A Singapore-based research team is cautioning diabetics to be mindful of what apps, if any, they’re using to manage their condition after an analysis found the majority of such aids lack the ability to effectively monitor a patient’s diet, activity, medications, glucose and insulin.
A team led by Josip Car, MD, PhD, director of the Lee Kong Chian School of Medicine’s Centre for Population Health Sciences, scrutinized the top 24 Google results for “best diabetes apps 2017” to get a feel for which apps were most popular among diabetics in the recent past, the Straits Times reported. The researchers measured an app’s efficacy based on five criteria: its ability to manage medication, blood glucose level, physical activity, diet and weight.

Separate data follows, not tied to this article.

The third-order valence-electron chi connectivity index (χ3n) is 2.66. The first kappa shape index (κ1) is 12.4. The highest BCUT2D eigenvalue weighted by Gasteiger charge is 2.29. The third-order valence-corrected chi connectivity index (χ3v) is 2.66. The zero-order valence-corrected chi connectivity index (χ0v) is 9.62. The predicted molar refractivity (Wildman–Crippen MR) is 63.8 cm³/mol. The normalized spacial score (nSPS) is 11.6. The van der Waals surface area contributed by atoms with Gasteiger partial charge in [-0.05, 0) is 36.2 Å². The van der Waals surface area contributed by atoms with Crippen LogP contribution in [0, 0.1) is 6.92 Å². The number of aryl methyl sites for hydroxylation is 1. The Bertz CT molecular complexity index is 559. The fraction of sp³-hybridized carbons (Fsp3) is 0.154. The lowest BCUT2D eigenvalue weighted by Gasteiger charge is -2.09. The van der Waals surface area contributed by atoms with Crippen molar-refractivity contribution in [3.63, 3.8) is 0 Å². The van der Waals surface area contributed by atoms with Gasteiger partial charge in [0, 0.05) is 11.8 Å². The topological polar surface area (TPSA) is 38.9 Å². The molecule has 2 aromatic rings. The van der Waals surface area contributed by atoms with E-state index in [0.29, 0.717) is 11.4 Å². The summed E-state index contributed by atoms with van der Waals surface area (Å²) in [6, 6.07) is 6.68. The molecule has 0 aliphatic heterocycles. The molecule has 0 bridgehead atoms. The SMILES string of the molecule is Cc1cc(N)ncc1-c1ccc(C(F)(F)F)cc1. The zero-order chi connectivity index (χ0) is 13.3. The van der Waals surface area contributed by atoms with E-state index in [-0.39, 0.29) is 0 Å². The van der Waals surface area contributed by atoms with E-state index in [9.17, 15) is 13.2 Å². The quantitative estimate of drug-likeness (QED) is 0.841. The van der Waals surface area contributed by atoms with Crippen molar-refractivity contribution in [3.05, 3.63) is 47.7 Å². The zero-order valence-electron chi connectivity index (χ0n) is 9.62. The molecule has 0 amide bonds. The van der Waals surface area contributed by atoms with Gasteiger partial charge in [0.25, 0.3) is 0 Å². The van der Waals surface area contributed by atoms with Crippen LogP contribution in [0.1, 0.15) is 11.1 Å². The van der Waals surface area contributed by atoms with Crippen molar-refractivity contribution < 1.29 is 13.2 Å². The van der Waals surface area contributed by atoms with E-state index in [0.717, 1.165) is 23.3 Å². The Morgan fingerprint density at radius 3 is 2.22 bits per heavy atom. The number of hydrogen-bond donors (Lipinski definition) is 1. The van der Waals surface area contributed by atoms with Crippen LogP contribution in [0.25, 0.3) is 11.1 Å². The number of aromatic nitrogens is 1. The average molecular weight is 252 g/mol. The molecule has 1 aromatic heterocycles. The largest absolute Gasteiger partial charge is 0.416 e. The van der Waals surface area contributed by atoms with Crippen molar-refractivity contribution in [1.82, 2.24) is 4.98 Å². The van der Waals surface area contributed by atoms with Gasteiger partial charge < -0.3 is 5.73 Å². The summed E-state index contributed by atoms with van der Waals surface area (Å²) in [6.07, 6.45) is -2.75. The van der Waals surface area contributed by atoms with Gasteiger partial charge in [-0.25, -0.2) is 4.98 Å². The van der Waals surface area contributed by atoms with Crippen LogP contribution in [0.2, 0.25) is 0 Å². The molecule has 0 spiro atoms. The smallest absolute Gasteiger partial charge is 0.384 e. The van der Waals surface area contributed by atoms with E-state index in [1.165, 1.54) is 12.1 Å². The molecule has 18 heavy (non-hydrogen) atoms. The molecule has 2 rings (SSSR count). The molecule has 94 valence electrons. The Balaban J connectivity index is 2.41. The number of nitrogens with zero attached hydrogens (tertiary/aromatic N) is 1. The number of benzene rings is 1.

Car said despite the fact that those criteria were rooted in guidelines from the American Diabetes Association and British NHS, just three apps met all five benchmarks. Nutrition and diet functions were most common in diabetes apps, reaching 79 percent prevalence, while blood glucose management (67 percent), physical activity tracking (58 percent) and weight tracking (33 percent) features followed suit.
Less than half of apps had medication management features to track insulin use or calculate dosage.
Car said the apps are helpful, but they can also be misleading. Patients might download the app expecting it’s all they need to help manage their condition, but that’s far from the truth. He said many of the healthcare apps currently available to patients are developed without input from physicians to cut costs and minimize time to market.
“There is very little evidence on the effectiveness of these apps for people with diabetes,” Car told the Straits Times. “To the best of our knowledge, not a single app in the world is formally recommended by any diabetes society.”
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